Dear Breitling, Bring Back The SuperOcean Ref. 2005 “Slowmo” Chronograph
Every watch enthusiast can think of a great discontinued timepiece that should return to the spotlight in a more modern version. At the Fratello offices, we are no different. It inspired us to come up with a series about watches that the Fratello editors would like to see make a comeback. Some of the watches are iconic, some of them are less popular. But all of them are loved by at least one of our editors. Let’s look at some of our favorites in this series. This time, it’s Tomas who wants the 1960s Breitling SuperOcean ref. 2005 redone.
In Fratello team discussions, we regularly dive deep into the archives of a brand to talk about some of the watches from the past that we love. As a result, the question, “Wouldn’t it be great if the brand would bring this back?” often pops up. It has become the central theme of this series of articles. Despite our excitement, we don’t expect brands to bring them back. There are often valid strategic and commercial reasons not to bring back the models we will be talking about. But this series is not based on a watch’s commercial success. The series is based on the love that we have for some of the gems of the industry. As Breitling is on a roll with re-editions, Tomas has a suggestion to make.
Breitling as a re-edition expert
It must be a real pleasure to sit on the Breitling Board of Directors and watch Georges Kern and his squad restore Breitling’s history piece by piece. Or timepiece by timepiece, to be precise. Over the last few years, we have witnessed a few really careful and stunning re-editions, with an all-black Breitling Navitimer ref. 806 and a SuperOcean Heritage at the top of the list. It’s no secret that Breitling has a big, fat, and juicy backlog to dig through. And the market seems to love every single revival the brand has come up with recently.
Time for a different “re-edition”?
Honestly, though, I am a bit uncertain about building a portfolio based solely on the success of models from the archives. I already shared my thoughts on what I consider a crisis in watch design in a standalone article. For example, I like the reborn Nivada Grenchen watches, but if I gave them a deeper look and only had a budget to spend on one or two watches, I would opt out. It’s simple — I like the sentiment of the old design but would rather pick an “OG” vintage Nivada. And in addition to that, I would rather look for some original modern watch with a unique design that looks to the future, not back to the past.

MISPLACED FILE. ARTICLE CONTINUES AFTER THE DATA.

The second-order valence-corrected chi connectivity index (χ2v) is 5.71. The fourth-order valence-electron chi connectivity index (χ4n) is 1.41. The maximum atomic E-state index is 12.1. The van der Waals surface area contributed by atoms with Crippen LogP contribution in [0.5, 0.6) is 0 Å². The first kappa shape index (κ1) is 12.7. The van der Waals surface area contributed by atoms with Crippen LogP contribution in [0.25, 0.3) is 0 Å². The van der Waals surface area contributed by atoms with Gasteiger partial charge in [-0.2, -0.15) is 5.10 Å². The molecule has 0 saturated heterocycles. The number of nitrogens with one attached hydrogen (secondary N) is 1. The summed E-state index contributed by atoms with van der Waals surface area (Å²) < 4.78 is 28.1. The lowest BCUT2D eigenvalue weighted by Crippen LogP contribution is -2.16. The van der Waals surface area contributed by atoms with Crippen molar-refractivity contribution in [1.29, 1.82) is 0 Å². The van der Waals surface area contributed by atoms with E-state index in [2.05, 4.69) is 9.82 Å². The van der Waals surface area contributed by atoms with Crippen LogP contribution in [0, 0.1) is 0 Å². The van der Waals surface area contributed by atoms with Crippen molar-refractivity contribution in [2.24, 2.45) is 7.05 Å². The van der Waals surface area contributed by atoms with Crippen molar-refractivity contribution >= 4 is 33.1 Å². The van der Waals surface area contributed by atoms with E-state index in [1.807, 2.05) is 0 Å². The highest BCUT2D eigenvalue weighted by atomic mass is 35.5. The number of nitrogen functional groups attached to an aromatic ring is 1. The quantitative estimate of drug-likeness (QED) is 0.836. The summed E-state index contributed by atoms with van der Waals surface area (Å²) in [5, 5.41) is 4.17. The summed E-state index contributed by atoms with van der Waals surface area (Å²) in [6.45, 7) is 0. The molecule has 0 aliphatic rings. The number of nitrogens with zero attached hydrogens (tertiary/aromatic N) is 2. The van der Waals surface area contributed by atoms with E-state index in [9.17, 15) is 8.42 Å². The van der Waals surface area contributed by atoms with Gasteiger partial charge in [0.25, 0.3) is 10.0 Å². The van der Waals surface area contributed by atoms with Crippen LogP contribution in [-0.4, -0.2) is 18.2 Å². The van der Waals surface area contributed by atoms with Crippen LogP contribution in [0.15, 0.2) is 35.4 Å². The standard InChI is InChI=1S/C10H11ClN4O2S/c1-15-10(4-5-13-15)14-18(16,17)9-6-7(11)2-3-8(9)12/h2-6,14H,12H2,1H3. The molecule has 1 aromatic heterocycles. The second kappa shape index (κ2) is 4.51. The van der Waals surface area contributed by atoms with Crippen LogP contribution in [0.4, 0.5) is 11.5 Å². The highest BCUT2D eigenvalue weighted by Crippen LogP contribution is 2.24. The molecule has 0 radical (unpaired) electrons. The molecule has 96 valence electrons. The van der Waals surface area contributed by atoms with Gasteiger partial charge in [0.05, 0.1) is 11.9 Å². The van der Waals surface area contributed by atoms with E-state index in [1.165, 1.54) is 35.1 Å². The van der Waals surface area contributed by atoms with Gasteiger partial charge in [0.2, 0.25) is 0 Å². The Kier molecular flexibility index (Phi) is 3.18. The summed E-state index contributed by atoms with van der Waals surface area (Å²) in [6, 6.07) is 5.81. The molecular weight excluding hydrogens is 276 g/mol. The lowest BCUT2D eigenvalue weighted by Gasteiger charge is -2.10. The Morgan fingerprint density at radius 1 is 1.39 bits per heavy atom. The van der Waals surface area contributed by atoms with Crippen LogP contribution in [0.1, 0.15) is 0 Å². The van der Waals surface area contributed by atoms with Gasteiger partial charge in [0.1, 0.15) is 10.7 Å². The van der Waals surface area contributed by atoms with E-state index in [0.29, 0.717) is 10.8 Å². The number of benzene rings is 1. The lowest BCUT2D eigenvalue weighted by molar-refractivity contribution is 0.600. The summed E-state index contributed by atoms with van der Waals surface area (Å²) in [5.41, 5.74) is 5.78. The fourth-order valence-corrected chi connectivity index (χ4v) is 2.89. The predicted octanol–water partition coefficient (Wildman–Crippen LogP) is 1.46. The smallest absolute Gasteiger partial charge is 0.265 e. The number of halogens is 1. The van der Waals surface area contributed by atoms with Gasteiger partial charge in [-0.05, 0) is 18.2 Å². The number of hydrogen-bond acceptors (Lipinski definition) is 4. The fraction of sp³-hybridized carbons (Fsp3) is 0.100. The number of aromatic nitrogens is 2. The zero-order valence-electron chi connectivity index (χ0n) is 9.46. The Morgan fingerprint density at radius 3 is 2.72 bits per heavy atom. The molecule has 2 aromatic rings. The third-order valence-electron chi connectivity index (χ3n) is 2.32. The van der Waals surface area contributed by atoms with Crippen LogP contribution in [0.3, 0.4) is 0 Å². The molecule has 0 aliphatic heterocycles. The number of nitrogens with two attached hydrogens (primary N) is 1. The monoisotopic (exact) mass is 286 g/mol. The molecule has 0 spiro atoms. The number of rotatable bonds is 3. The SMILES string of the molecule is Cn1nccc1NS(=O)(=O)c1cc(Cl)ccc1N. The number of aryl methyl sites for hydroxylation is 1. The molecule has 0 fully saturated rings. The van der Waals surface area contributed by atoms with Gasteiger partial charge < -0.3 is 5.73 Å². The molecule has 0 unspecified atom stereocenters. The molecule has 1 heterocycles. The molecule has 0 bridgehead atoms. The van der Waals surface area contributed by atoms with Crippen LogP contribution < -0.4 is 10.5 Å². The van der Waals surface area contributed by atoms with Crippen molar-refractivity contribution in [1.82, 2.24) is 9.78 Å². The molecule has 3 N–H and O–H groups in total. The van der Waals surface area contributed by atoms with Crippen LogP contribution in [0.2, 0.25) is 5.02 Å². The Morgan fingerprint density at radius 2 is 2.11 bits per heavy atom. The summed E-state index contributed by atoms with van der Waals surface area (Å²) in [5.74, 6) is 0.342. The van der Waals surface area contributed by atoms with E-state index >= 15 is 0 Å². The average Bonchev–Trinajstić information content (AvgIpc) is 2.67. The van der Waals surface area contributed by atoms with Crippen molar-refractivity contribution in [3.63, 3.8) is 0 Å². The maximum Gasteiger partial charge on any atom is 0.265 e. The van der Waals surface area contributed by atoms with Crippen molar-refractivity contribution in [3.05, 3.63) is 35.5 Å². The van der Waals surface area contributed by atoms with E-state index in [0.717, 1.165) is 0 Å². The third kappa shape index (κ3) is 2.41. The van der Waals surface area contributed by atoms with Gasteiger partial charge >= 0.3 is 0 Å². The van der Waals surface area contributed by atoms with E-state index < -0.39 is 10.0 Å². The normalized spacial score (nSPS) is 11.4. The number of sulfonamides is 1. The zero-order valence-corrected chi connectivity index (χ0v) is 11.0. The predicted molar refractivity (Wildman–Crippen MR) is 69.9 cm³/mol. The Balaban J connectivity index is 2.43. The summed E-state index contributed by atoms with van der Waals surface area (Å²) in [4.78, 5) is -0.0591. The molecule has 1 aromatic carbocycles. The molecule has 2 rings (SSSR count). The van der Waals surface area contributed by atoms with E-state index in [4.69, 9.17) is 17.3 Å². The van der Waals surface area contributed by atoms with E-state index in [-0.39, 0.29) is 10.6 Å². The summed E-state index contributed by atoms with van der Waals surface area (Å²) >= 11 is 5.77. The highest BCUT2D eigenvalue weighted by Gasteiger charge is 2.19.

Breitling SuperOcean ref. 2005
Today, you rarely see breakthroughs or out-of-the-box innovations in tech or design coming from standard watch brands. Back in the day, lots of brands — not only the high-end ones — brought unusual concepts to market. The Breitling SuperOcean ref. 2005 only confirms that. It seems like Breitling stripped a watch down to the dial and started to put it back together with a very open mind, keeping what a diver needs most as the top priority.
Minutes spent underwater are really the only relevant information, and that’s why Breitling did not bother to put a seconds hand on it. Instead of being confined to a tiny sub-register or relying solely on a timing bezel that might move, the minute recorder was promoted to the number-one feature. Breitling put it in the center and crowned it with the world’s biggest chronograph minute hand ever featuring a characteristic diamond tip. To show the user the status of the chronograph at any given time, the SuperOcean ref. 2005 featured a chronograph-activity window at 6 o’clock. The three different indicators that cycled through this window showed if the chronograph was running, paused, or deactivated.
If you imagine this all was packed into a stunning 42mm case back in 1964, that’s what I call one hell of an innovation. If your vintage watch bucket lists have shrunken lately, take a look at the Breitling “Slowmo” review I wrote on #TBT two years ago.
What I would like to see
Now I might surprise you a bit. What I would like to see is not an identical 1:1 version of the eye-popping ref. 2005 from the sixties. Well, I would really like a SuperOcean to come back, but more through its legacy and timeless spirit than this exact form. I would like to see the next model in this line, a reinterpretation that maintains some of its origins but as a new release in keeping with today’s modern world. So, what to keep, what to change, and what to add?
To recreate an unusual chronograph would require a new in-house caliber, as there are no calibers that would cover the functionality. And that’s not an easy or cheap task to accomplish. I remember @Watchfred’s comment on the Breitling fans Facebook page, in which he estimated that the development of a new in-house movement would take at least three years and a budget of approximately 10 million Swiss francs. Well, that’s a start. I am pretty fed up with the countless re-editions powered by ETA or Sellita movements.
New case and new design
Considering its purpose and functionality, the vintage SuperOcean ref. 2005 looks surprisingly dressy. Its style is very characteristic of the sixties, and its birth year definitely contributes to that aura. That’s why its design should stay sealed in the past. In my opinion, it would be really interesting to see the same performance in a more present-day case shape. I can imagine slightly sportier angles and maybe the use of materials that designers in 1960 could only dream of.
Also, I would really like to see more colors. The almost monochromatic design has a lot of charm, but an outside-the-box take on a diver’s chronograph asks for a bit more. Not necessarily a lot of colors, but maybe just some fresh detailing to underline the uniqueness of the watch. What would you add or change? Sharpen your fingers, and shoot your ideas off in the comments. I am curious what the final outcome will be!